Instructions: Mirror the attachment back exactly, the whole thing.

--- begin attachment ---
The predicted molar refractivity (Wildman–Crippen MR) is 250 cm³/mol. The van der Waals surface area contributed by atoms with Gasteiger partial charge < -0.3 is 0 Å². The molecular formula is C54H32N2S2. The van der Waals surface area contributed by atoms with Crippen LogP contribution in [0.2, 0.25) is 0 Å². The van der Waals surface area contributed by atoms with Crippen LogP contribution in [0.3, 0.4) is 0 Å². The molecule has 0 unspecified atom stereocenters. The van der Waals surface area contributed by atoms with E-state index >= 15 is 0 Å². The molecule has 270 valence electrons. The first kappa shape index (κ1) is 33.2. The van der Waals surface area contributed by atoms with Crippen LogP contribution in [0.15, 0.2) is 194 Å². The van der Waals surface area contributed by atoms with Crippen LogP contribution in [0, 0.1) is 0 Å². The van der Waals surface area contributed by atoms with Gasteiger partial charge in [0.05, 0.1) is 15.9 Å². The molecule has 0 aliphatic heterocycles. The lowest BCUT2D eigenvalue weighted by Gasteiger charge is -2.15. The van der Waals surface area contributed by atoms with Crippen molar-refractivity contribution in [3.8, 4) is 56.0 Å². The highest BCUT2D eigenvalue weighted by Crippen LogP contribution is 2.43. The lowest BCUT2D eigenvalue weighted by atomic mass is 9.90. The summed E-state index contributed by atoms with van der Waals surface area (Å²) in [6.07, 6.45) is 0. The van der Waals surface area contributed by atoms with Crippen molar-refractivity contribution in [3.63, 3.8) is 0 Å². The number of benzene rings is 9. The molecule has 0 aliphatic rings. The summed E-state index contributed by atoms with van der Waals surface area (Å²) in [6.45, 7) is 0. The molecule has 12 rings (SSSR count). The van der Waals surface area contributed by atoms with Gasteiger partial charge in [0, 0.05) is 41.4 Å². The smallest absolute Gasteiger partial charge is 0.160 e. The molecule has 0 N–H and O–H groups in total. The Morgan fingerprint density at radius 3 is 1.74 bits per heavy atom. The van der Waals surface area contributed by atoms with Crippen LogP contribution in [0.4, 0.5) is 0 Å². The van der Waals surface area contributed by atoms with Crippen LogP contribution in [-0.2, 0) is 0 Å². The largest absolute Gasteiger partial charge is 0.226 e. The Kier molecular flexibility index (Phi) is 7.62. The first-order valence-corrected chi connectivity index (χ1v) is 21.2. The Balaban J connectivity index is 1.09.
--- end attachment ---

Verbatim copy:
The predicted molar refractivity (Wildman–Crippen MR) is 250 cm³/mol. The van der Waals surface area contributed by atoms with Gasteiger partial charge < -0.3 is 0 Å². The molecular formula is C54H32N2S2. The van der Waals surface area contributed by atoms with Crippen LogP contribution in [0.2, 0.25) is 0 Å². The van der Waals surface area contributed by atoms with Crippen LogP contribution in [0.3, 0.4) is 0 Å². The molecule has 0 unspecified atom stereocenters. The van der Waals surface area contributed by atoms with E-state index >= 15 is 0 Å². The molecule has 270 valence electrons. The first kappa shape index (κ1) is 33.2. The van der Waals surface area contributed by atoms with Crippen LogP contribution in [0.15, 0.2) is 194 Å². The van der Waals surface area contributed by atoms with Crippen LogP contribution in [0, 0.1) is 0 Å². The van der Waals surface area contributed by atoms with Gasteiger partial charge in [0.05, 0.1) is 15.9 Å². The molecule has 0 aliphatic heterocycles. The lowest BCUT2D eigenvalue weighted by Gasteiger charge is -2.15. The van der Waals surface area contributed by atoms with Crippen molar-refractivity contribution in [3.8, 4) is 56.0 Å². The highest BCUT2D eigenvalue weighted by Crippen LogP contribution is 2.43. The lowest BCUT2D eigenvalue weighted by atomic mass is 9.90. The summed E-state index contributed by atoms with van der Waals surface area (Å²) in [6.07, 6.45) is 0. The van der Waals surface area contributed by atoms with Crippen molar-refractivity contribution in [3.63, 3.8) is 0 Å². The number of benzene rings is 9. The molecule has 0 aliphatic rings. The summed E-state index contributed by atoms with van der Waals surface area (Å²) in [6.45, 7) is 0. The molecule has 12 rings (SSSR count). The van der Waals surface area contributed by atoms with Gasteiger partial charge in [0, 0.05) is 41.4 Å². The smallest absolute Gasteiger partial charge is 0.160 e. The molecule has 0 N–H and O–H groups in total. The Morgan fingerprint density at radius 3 is 1.74 bits per heavy atom. The van der Waals surface area contributed by atoms with Crippen LogP contribution in [0.4, 0.5) is 0 Å². The van der Waals surface area contributed by atoms with Crippen LogP contribution in [-0.2, 0) is 0 Å². The largest absolute Gasteiger partial charge is 0.226 e. The Kier molecular flexibility index (Phi) is 7.62. The first-order valence-corrected chi connectivity index (χ1v) is 21.2. The Balaban J connectivity index is 1.09.